On Chicago, Hillel and the JDC

The bitter controversy in Chicago involving University of Chicago Hillel may be off the front page, but isn’t going away. We’re told the Jewish Federation simply does not care – they continue to have the support of local donors and apparently this is where their interest lies. But what the good folks over at the Federation are missing is the concern expressed by many a national organization that partners with Federation on local programs – if it happened with Hillel it could happen with them. And, this is not such a good reputation to have.

Over at JDC, life is also interesting these days. Friday’s unexpected announcement that Steven Schwager, the organization’s Executive Vice President and CEO, retirement has raised more questions than answers. Schwager, who led many to believe he would stick around until 2014, is mum – even privately – other than to indicate his health is ok.

The board, which had concluded a regularly scheduled meeting just days before, was kept in the dark. In fact, Penny Blumenstein’s (JDC’s president) letter to the members went out just 16 minutes prior to the official press release – leaving more than one board member unaware when contacted by the media.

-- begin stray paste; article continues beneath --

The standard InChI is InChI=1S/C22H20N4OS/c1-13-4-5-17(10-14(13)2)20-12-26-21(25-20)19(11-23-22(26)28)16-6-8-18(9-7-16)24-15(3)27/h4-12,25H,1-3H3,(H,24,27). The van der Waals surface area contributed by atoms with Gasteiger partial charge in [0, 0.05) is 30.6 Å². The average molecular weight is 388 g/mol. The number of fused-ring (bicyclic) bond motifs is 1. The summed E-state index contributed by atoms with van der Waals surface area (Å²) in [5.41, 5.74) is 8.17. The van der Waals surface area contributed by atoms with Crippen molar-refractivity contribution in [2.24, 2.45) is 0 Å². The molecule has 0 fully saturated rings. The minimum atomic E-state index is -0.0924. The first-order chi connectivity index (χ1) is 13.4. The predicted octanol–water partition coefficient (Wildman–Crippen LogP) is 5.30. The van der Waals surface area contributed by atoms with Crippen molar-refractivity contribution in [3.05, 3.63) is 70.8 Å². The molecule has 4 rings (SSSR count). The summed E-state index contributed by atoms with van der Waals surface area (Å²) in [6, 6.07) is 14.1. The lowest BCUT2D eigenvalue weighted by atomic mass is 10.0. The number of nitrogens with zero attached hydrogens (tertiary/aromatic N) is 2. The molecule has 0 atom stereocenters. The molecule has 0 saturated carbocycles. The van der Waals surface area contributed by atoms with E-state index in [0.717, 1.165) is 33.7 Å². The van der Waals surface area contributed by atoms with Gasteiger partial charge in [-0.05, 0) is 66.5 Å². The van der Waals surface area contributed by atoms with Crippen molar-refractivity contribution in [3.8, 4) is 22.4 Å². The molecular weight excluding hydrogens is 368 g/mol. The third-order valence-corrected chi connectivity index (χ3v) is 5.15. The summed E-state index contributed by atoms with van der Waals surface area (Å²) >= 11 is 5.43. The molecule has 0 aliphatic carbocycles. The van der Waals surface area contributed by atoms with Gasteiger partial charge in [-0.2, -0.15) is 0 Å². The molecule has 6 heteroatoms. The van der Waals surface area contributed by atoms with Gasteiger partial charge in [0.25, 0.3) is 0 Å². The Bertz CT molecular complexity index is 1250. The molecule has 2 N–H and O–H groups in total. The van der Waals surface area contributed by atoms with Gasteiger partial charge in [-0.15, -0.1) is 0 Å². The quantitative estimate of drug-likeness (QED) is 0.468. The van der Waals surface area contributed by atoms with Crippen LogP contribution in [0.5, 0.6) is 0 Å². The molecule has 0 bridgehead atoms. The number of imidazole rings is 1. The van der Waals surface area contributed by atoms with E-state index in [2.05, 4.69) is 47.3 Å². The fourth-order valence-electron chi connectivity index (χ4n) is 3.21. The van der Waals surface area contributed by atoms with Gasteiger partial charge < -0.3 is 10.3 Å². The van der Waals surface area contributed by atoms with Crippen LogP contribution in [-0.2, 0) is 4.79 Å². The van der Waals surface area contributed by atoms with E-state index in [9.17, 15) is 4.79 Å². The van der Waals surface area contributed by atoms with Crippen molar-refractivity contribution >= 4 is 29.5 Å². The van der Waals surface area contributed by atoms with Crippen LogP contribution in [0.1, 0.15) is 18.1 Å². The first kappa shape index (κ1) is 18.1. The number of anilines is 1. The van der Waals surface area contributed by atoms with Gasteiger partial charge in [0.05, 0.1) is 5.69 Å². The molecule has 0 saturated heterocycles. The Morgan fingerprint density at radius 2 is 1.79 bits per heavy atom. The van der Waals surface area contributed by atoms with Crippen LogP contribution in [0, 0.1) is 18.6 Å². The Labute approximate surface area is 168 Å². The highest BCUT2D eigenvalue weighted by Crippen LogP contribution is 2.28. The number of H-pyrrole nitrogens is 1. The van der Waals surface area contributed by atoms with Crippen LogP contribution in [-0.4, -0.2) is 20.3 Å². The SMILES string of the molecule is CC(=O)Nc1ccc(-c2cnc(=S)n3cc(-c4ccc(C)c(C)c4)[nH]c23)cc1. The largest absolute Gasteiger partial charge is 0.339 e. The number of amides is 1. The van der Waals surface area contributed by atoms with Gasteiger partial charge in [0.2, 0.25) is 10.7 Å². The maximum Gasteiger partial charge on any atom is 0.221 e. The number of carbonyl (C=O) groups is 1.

The rumors are flying fast and furious – and many point directly to the countries of the former Soviet Union where more bad news is expected to surface. Though one board member, aware of some of the ongoing problems, indicated this would not be enough to cause Schwager’s abrupt retirement. This individual is putting his/her money on conflict between Schwager and senior lay leaders.

At this point, two things are clear: JDC’s well-oiled and well-disciplined media messaging of control – which, as a result, says nothing – is somewhat responsible for the rumor mill flourishing. Madoff (and Komen) should be a lesson to all – especially in today’s 24/7 news cycle – that silence really is deadly. The ironic thing is, JDC actually understands this.

Second, based on what we (including their own board) know, JDC has famously failed governance 101. JDC – like many organizations of all sizes – apparently did not have a succession plan in place. If they did, at the least, we would have already seen an announcement of an interim CEO.

update 11:50 EDT: The JDC has this morning named Darrell Friedman interim CEO of the organization effective July 1, 2012. For the last nine years, Friedman has served as in-house senior consultant to JDC’s CEO. JDC has indicated they will shortly appoint a CEO Search Committee of JDC Board members with Friedman serving as its professional advisor.